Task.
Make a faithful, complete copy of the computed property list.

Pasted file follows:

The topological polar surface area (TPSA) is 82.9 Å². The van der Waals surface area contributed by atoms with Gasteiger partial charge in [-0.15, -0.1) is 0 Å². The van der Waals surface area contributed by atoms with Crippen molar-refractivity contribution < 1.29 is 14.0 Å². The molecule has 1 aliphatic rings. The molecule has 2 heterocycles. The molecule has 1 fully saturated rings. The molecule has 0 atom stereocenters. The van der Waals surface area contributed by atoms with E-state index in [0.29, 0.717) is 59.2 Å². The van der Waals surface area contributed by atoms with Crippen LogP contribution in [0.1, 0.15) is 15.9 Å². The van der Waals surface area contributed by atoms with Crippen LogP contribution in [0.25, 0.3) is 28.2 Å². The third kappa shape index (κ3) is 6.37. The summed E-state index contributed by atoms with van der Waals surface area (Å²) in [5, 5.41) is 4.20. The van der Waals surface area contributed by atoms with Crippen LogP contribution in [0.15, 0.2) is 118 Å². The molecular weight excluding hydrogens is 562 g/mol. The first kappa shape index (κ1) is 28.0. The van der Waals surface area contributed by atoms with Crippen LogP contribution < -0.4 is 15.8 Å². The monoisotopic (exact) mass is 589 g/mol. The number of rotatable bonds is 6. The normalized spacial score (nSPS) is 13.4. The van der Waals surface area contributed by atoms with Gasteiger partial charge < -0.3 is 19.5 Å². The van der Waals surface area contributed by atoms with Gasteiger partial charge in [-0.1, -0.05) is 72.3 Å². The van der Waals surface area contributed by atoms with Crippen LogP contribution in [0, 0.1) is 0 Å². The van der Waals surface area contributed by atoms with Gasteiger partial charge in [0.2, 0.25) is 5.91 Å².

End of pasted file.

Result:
The topological polar surface area (TPSA) is 82.9 Å². The van der Waals surface area contributed by atoms with Gasteiger partial charge in [-0.15, -0.1) is 0 Å². The van der Waals surface area contributed by atoms with Crippen molar-refractivity contribution < 1.29 is 14.0 Å². The molecule has 1 aliphatic rings. The molecule has 2 heterocycles. The molecule has 1 fully saturated rings. The molecule has 0 atom stereocenters. The van der Waals surface area contributed by atoms with E-state index in [0.29, 0.717) is 59.2 Å². The van der Waals surface area contributed by atoms with Crippen LogP contribution in [0.1, 0.15) is 15.9 Å². The van der Waals surface area contributed by atoms with Crippen LogP contribution in [0.25, 0.3) is 28.2 Å². The third kappa shape index (κ3) is 6.37. The summed E-state index contributed by atoms with van der Waals surface area (Å²) in [5, 5.41) is 4.20. The van der Waals surface area contributed by atoms with Crippen LogP contribution in [0.15, 0.2) is 118 Å². The molecular weight excluding hydrogens is 562 g/mol. The first kappa shape index (κ1) is 28.0. The van der Waals surface area contributed by atoms with Crippen LogP contribution < -0.4 is 15.8 Å². The monoisotopic (exact) mass is 589 g/mol. The number of rotatable bonds is 6. The normalized spacial score (nSPS) is 13.4. The van der Waals surface area contributed by atoms with Gasteiger partial charge < -0.3 is 19.5 Å². The van der Waals surface area contributed by atoms with Gasteiger partial charge in [-0.1, -0.05) is 72.3 Å². The van der Waals surface area contributed by atoms with Crippen LogP contribution in [0, 0.1) is 0 Å². The van der Waals surface area contributed by atoms with Gasteiger partial charge in [0.2, 0.25) is 5.91 Å².